Forgiveness can be seen as our teacher. The grace available to the people of Israel is extended to us, available to all in Christ Jesus (Romans 5-6). Sin has no power over us in Christ. Forgiveness teaches us how to live under grace. Forgiveness is the foundation of our prayer just as it was for Israel. To not forgive is sin. Sin is its own punishment and without forgiveness faith withers and is a curse. Jesus call us to forgive and in knowing our lack he fills us up with his love. The way of peace and life is forgiveness.

The tension is that to be fully forgiving is impossible and is a daily struggle. We are no longer bound by sin but each day we are faced up with our own failings and the failings of others to us and those around us. It’s a constant call to forgive. The moment we make forgiveness into a system, a tick list or a form of words we lose the power of our calling. We need to wrestle with the tension.

Jesus’ words disrupted the Jews and today they disrupt us; they are uncomfortable. Forgiveness needs to be lived, it cannot be formalised. As we receive the truth through the Good News that we are unconditionally loved and forgiven, Jesus inserts a condition, to be forgiven we must forgive. Both are true! We are forgiven by grace and we are forgiven in forgiving others. Forgiving others in God’s eyes secures the fact of our forgiveness. Our forgiving shows we are forgiven.

When we pray, forgive us our sins as we forgive others we could also pray Psalm 23. In Psalm 23 we read that God has prepared a banquet in the midst of our enemies. In Jewish thought, you can only eat with those you are at one with. The call has always been to love our enemies. Jesus shows us how, forgiving those who crucified him. We are called to an active faith in him which is beyond a meaningless form of words. In the prayer that Jesus teaches us, we learn that faith without forgiveness leaves us unchanged and creates an earnest desire in us. It is those who persevere who are saved: those who love much who have been forgiven much.

Yet again we arrive at love. In our weakness, we may find forgiveness a trial, yet knowing we must forgive and acting towards others in a forgiving way invites God in. We are created free to forgive. Unforgiveness is bondage.

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Reflection for Sunday 17th December 2017

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John 1:1-5

English Standard Version Anglicised (ESVUK)

1 In the beginning was the Word, and the Word was with God, and the Word was God. 2 He was in the beginning with God. 3 All things were made through him, and without him was not any thing made that was made. 4 In him was life, and the life was the light of men. 5 The light shines in the darkness, and the darkness has not overcome it.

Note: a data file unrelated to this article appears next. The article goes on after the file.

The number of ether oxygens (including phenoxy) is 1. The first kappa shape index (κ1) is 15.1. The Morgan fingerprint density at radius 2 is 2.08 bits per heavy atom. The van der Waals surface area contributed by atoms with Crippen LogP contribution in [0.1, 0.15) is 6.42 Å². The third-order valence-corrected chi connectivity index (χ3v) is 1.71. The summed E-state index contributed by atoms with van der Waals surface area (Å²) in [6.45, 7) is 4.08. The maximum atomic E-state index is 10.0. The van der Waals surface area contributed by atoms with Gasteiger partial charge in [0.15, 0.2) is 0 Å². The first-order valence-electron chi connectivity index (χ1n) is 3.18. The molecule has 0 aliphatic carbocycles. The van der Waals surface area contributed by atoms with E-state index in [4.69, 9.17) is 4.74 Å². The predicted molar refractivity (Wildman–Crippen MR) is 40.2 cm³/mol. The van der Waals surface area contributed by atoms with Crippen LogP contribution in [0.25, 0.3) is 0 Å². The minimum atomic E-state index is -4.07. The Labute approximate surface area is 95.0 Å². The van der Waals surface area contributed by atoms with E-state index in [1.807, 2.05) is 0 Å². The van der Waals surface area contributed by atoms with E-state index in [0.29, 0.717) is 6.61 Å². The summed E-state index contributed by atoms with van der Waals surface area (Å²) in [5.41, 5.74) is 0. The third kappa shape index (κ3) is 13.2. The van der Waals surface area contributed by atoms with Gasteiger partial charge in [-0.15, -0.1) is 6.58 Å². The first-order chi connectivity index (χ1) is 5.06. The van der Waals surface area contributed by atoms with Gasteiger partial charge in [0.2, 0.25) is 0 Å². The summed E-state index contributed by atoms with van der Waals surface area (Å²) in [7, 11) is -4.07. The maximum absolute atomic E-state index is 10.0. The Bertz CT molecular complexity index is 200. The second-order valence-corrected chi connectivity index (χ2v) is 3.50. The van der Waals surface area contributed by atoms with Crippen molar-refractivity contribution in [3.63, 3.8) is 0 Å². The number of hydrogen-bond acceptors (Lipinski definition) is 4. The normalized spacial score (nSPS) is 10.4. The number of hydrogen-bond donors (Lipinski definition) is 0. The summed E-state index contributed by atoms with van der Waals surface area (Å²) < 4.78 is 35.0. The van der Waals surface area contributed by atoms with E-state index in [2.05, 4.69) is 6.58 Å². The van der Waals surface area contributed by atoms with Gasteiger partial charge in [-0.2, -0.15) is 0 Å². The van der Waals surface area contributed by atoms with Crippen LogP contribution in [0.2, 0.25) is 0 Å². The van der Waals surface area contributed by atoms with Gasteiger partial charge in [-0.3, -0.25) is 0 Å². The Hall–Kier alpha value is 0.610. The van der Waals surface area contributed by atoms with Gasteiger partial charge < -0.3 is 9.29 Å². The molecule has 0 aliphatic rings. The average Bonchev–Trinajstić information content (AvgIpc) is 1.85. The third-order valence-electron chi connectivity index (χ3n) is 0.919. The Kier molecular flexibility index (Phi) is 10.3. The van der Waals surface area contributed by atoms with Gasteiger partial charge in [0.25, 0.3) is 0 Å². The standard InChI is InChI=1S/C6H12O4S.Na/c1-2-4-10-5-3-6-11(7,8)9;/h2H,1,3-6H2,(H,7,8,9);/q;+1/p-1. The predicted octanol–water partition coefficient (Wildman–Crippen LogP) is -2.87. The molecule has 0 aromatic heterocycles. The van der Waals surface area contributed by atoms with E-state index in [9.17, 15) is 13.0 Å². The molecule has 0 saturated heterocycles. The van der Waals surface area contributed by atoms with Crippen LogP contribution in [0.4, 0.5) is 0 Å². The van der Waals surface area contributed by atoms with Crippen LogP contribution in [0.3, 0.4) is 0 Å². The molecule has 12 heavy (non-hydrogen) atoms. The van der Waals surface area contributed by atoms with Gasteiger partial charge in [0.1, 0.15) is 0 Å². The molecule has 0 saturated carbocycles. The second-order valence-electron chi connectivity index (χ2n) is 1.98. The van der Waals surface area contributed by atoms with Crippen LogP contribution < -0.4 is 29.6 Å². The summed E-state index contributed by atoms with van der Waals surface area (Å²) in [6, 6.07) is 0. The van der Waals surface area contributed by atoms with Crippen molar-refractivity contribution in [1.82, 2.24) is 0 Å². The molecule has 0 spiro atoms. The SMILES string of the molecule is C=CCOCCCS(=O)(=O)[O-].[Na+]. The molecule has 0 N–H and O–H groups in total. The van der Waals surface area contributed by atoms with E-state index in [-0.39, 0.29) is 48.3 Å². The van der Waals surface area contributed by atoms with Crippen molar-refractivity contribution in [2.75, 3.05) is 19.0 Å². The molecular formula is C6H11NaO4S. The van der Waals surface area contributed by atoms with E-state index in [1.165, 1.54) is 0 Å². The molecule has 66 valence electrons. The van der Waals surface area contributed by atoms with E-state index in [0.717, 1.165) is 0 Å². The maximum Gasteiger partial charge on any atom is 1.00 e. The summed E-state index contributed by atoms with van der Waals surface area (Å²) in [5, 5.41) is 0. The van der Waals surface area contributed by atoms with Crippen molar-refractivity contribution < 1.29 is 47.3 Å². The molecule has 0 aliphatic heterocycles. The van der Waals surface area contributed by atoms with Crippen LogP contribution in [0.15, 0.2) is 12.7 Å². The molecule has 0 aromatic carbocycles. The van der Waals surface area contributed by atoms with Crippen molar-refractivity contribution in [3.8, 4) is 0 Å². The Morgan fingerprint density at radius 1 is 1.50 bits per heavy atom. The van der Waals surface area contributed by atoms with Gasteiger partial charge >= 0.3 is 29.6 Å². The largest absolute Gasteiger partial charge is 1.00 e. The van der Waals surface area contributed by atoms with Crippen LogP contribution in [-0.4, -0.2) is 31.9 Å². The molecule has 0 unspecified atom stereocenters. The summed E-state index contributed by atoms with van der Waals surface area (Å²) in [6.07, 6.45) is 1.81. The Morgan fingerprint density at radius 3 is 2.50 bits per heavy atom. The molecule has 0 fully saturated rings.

In this season of Advent, in this season of hope, in the darkness of the year, in the darkness of our times, there is a light shining. There is light within each of us and light shining around us. We see the glory of creation and the power of love – compassion, mercy, steadfastness. This is our hope, this is the truth, the God of our hearts; the God of creation. Our faith cries out from the darkness, God is good!

Yet look at me. Look at my life. Look around. Sometimes I feel overwhelmed by darkness. Sometimes I wonder, Is there hope? Where is the light?

Yet in the breath I breathe, in the glimmer of the morning horizon- beyond yet near- a gust of wind- a fresh breeze; comes the presence of God. I am lead into the surprise.

In the surprise, I rest. God is good and he calls me to peace, to joy, to love. Joy to the world! Looking within, I find a quiet, dark place- a place of intimacy, a place of enveloping security, a place of birth. God is knitting me together in a place of warm darkness.

It is another darkness that overwhelms. Whatever this darkness, I find security in that comforting darkness. There is a comfort in solitude, in the silence of intimate love that brings birth, new birth, calling you out into the light to know life, to walk in faith, to be kind, to be fully human, to be like Jesus. Jesus my Lord and my God, fully human- the Word made flesh.

Jesus, born of a maid. Jesus Son of God; Messiah, anointed one, prince of peace, very God, very man. The one man our only mediator with God (1 Timothy 2:5).

In the beginning, Eve was formed of Adam. A miracle – the whole of humanity formed from one life. We are all one- all created in God’s image- we share the breath of God with all creatures from the humble bacteria to the majestic ant.

Jesus is the new Adam- born of a woman- taken from her flesh, one flesh. In our age of reason, here is the challenge. God forms God in the dark, secure, warm womb of Mary, carried to Bethlehem in a cruel world. Jesus is formed, fully man from woman.